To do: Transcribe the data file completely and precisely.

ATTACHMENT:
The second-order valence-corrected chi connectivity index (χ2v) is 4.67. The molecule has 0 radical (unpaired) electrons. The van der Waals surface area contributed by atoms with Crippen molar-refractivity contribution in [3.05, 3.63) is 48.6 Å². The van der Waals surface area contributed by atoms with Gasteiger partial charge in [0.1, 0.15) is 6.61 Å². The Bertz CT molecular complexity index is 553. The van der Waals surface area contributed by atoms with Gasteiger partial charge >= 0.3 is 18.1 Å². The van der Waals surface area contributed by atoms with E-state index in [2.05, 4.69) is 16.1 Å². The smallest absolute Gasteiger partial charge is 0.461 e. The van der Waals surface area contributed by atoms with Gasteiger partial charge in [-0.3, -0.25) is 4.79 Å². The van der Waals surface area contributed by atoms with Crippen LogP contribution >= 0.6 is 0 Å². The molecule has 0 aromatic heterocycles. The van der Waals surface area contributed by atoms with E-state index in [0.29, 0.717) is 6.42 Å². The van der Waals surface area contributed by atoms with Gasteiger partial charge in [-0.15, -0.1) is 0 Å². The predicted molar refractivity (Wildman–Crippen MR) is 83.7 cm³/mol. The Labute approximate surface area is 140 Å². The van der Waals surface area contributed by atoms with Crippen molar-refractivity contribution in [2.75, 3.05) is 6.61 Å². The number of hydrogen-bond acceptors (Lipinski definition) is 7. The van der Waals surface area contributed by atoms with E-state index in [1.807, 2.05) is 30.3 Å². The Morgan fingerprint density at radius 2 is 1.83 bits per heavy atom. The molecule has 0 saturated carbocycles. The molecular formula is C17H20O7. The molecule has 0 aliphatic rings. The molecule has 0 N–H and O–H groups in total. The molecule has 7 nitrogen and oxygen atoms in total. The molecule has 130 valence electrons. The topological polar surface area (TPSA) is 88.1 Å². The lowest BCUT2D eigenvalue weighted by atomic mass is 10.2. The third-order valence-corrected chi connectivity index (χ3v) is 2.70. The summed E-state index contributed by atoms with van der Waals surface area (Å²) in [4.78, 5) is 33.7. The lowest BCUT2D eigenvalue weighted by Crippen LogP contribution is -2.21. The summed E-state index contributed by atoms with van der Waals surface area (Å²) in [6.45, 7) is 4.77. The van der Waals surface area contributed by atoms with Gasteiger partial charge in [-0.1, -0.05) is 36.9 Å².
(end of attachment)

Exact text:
The second-order valence-corrected chi connectivity index (χ2v) is 4.67. The molecule has 0 radical (unpaired) electrons. The van der Waals surface area contributed by atoms with Crippen molar-refractivity contribution in [3.05, 3.63) is 48.6 Å². The van der Waals surface area contributed by atoms with Gasteiger partial charge in [0.1, 0.15) is 6.61 Å². The Bertz CT molecular complexity index is 553. The van der Waals surface area contributed by atoms with Gasteiger partial charge >= 0.3 is 18.1 Å². The van der Waals surface area contributed by atoms with E-state index in [2.05, 4.69) is 16.1 Å². The smallest absolute Gasteiger partial charge is 0.461 e. The van der Waals surface area contributed by atoms with Gasteiger partial charge in [-0.3, -0.25) is 4.79 Å². The van der Waals surface area contributed by atoms with Crippen LogP contribution >= 0.6 is 0 Å². The molecule has 0 aromatic heterocycles. The van der Waals surface area contributed by atoms with E-state index in [0.29, 0.717) is 6.42 Å². The van der Waals surface area contributed by atoms with Gasteiger partial charge in [-0.15, -0.1) is 0 Å². The predicted molar refractivity (Wildman–Crippen MR) is 83.7 cm³/mol. The Labute approximate surface area is 140 Å². The van der Waals surface area contributed by atoms with Crippen molar-refractivity contribution in [2.75, 3.05) is 6.61 Å². The number of hydrogen-bond acceptors (Lipinski definition) is 7. The van der Waals surface area contributed by atoms with E-state index in [1.807, 2.05) is 30.3 Å². The Morgan fingerprint density at radius 2 is 1.83 bits per heavy atom. The molecule has 0 saturated carbocycles. The molecular formula is C17H20O7. The molecule has 0 aliphatic rings. The molecule has 0 N–H and O–H groups in total. The molecule has 7 nitrogen and oxygen atoms in total. The molecule has 130 valence electrons. The topological polar surface area (TPSA) is 88.1 Å². The lowest BCUT2D eigenvalue weighted by atomic mass is 10.2. The third-order valence-corrected chi connectivity index (χ3v) is 2.70. The summed E-state index contributed by atoms with van der Waals surface area (Å²) in [4.78, 5) is 33.7. The lowest BCUT2D eigenvalue weighted by Crippen LogP contribution is -2.21. The summed E-state index contributed by atoms with van der Waals surface area (Å²) in [6.45, 7) is 4.77. The van der Waals surface area contributed by atoms with Gasteiger partial charge in [-0.1, -0.05) is 36.9 Å².